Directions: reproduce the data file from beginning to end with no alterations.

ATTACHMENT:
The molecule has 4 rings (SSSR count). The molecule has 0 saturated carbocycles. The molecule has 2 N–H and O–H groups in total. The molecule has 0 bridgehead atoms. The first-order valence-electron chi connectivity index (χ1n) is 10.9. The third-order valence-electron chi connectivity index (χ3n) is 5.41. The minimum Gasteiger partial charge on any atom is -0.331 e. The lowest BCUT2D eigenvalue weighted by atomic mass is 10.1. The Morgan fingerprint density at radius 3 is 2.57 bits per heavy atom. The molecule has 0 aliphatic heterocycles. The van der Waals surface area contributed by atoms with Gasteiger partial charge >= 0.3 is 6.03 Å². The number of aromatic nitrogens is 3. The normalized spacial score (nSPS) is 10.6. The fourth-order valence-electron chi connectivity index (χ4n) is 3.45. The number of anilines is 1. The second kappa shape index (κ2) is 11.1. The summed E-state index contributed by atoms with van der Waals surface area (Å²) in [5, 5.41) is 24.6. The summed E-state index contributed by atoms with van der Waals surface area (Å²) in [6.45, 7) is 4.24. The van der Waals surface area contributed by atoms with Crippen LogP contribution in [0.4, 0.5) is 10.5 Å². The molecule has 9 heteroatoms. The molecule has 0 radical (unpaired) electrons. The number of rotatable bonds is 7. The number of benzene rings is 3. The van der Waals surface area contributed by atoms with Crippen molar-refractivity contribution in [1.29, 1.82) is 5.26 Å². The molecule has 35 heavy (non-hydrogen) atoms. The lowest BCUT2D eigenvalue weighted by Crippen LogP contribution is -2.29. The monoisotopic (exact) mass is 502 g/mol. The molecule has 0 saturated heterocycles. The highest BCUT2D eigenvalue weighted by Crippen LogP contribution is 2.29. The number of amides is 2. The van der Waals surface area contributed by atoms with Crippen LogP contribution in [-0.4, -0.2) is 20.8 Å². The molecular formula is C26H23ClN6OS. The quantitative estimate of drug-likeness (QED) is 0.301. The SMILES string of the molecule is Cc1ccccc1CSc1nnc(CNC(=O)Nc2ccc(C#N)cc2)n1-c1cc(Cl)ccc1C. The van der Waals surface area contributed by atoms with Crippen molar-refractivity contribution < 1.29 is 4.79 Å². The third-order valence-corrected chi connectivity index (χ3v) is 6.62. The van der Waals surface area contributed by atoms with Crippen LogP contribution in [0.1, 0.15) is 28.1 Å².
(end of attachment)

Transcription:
The molecule has 4 rings (SSSR count). The molecule has 0 saturated carbocycles. The molecule has 2 N–H and O–H groups in total. The molecule has 0 bridgehead atoms. The first-order valence-electron chi connectivity index (χ1n) is 10.9. The third-order valence-electron chi connectivity index (χ3n) is 5.41. The minimum Gasteiger partial charge on any atom is -0.331 e. The lowest BCUT2D eigenvalue weighted by atomic mass is 10.1. The Morgan fingerprint density at radius 3 is 2.57 bits per heavy atom. The molecule has 0 aliphatic heterocycles. The van der Waals surface area contributed by atoms with Gasteiger partial charge >= 0.3 is 6.03 Å². The number of aromatic nitrogens is 3. The normalized spacial score (nSPS) is 10.6. The fourth-order valence-electron chi connectivity index (χ4n) is 3.45. The number of anilines is 1. The second kappa shape index (κ2) is 11.1. The summed E-state index contributed by atoms with van der Waals surface area (Å²) in [5, 5.41) is 24.6. The summed E-state index contributed by atoms with van der Waals surface area (Å²) in [6.45, 7) is 4.24. The van der Waals surface area contributed by atoms with Crippen LogP contribution in [0.4, 0.5) is 10.5 Å². The molecule has 9 heteroatoms. The molecule has 0 radical (unpaired) electrons. The number of rotatable bonds is 7. The number of benzene rings is 3. The van der Waals surface area contributed by atoms with Crippen molar-refractivity contribution in [1.29, 1.82) is 5.26 Å². The molecule has 35 heavy (non-hydrogen) atoms. The lowest BCUT2D eigenvalue weighted by Crippen LogP contribution is -2.29. The monoisotopic (exact) mass is 502 g/mol. The molecule has 0 saturated heterocycles. The highest BCUT2D eigenvalue weighted by Crippen LogP contribution is 2.29. The number of amides is 2. The van der Waals surface area contributed by atoms with Crippen LogP contribution in [-0.4, -0.2) is 20.8 Å². The molecular formula is C26H23ClN6OS. The quantitative estimate of drug-likeness (QED) is 0.301. The SMILES string of the molecule is Cc1ccccc1CSc1nnc(CNC(=O)Nc2ccc(C#N)cc2)n1-c1cc(Cl)ccc1C. The van der Waals surface area contributed by atoms with Crippen molar-refractivity contribution < 1.29 is 4.79 Å². The third-order valence-corrected chi connectivity index (χ3v) is 6.62. The van der Waals surface area contributed by atoms with Crippen LogP contribution in [0.1, 0.15) is 28.1 Å².